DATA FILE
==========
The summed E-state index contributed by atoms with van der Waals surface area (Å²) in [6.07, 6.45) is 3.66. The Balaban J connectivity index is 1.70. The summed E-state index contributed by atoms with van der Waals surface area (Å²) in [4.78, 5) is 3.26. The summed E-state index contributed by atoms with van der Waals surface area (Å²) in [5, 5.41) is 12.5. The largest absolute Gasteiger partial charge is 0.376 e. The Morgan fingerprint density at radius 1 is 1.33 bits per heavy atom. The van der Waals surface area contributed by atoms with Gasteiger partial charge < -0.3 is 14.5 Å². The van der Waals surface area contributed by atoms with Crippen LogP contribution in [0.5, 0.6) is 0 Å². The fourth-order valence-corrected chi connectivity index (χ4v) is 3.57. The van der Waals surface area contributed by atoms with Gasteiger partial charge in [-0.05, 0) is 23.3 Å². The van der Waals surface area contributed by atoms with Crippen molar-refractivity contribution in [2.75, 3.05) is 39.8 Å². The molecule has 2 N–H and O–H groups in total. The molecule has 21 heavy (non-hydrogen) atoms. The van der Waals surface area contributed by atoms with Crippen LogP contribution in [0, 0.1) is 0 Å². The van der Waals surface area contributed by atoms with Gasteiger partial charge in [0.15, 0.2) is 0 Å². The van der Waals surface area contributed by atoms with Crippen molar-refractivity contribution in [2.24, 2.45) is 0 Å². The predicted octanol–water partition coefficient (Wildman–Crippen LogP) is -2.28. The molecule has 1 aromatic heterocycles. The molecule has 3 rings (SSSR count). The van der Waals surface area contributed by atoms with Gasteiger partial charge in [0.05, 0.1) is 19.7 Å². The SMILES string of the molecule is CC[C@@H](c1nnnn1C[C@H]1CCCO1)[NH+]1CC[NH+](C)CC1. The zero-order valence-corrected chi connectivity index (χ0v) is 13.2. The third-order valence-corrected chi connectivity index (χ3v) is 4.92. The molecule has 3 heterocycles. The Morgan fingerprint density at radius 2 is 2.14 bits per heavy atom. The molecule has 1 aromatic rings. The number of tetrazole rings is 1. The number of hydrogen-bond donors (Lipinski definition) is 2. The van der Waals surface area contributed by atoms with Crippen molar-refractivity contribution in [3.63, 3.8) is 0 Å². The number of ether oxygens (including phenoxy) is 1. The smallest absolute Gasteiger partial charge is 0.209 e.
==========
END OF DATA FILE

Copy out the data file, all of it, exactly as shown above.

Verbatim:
The summed E-state index contributed by atoms with van der Waals surface area (Å²) in [6.07, 6.45) is 3.66. The Balaban J connectivity index is 1.70. The summed E-state index contributed by atoms with van der Waals surface area (Å²) in [4.78, 5) is 3.26. The summed E-state index contributed by atoms with van der Waals surface area (Å²) in [5, 5.41) is 12.5. The largest absolute Gasteiger partial charge is 0.376 e. The Morgan fingerprint density at radius 1 is 1.33 bits per heavy atom. The van der Waals surface area contributed by atoms with Gasteiger partial charge < -0.3 is 14.5 Å². The van der Waals surface area contributed by atoms with Crippen LogP contribution in [0.5, 0.6) is 0 Å². The fourth-order valence-corrected chi connectivity index (χ4v) is 3.57. The van der Waals surface area contributed by atoms with Gasteiger partial charge in [-0.05, 0) is 23.3 Å². The van der Waals surface area contributed by atoms with Crippen molar-refractivity contribution in [2.75, 3.05) is 39.8 Å². The molecule has 2 N–H and O–H groups in total. The molecule has 21 heavy (non-hydrogen) atoms. The van der Waals surface area contributed by atoms with Crippen LogP contribution in [0, 0.1) is 0 Å². The van der Waals surface area contributed by atoms with Gasteiger partial charge in [0.15, 0.2) is 0 Å². The van der Waals surface area contributed by atoms with Crippen molar-refractivity contribution in [2.24, 2.45) is 0 Å². The predicted octanol–water partition coefficient (Wildman–Crippen LogP) is -2.28. The molecule has 1 aromatic heterocycles. The molecule has 3 rings (SSSR count). The van der Waals surface area contributed by atoms with Gasteiger partial charge in [0.05, 0.1) is 19.7 Å². The SMILES string of the molecule is CC[C@@H](c1nnnn1C[C@H]1CCCO1)[NH+]1CC[NH+](C)CC1. The zero-order valence-corrected chi connectivity index (χ0v) is 13.2. The third-order valence-corrected chi connectivity index (χ3v) is 4.92. The molecule has 3 heterocycles. The Morgan fingerprint density at radius 2 is 2.14 bits per heavy atom. The molecule has 1 aromatic rings. The number of tetrazole rings is 1. The number of hydrogen-bond donors (Lipinski definition) is 2. The van der Waals surface area contributed by atoms with Crippen molar-refractivity contribution in [3.63, 3.8) is 0 Å². The number of ether oxygens (including phenoxy) is 1. The smallest absolute Gasteiger partial charge is 0.209 e.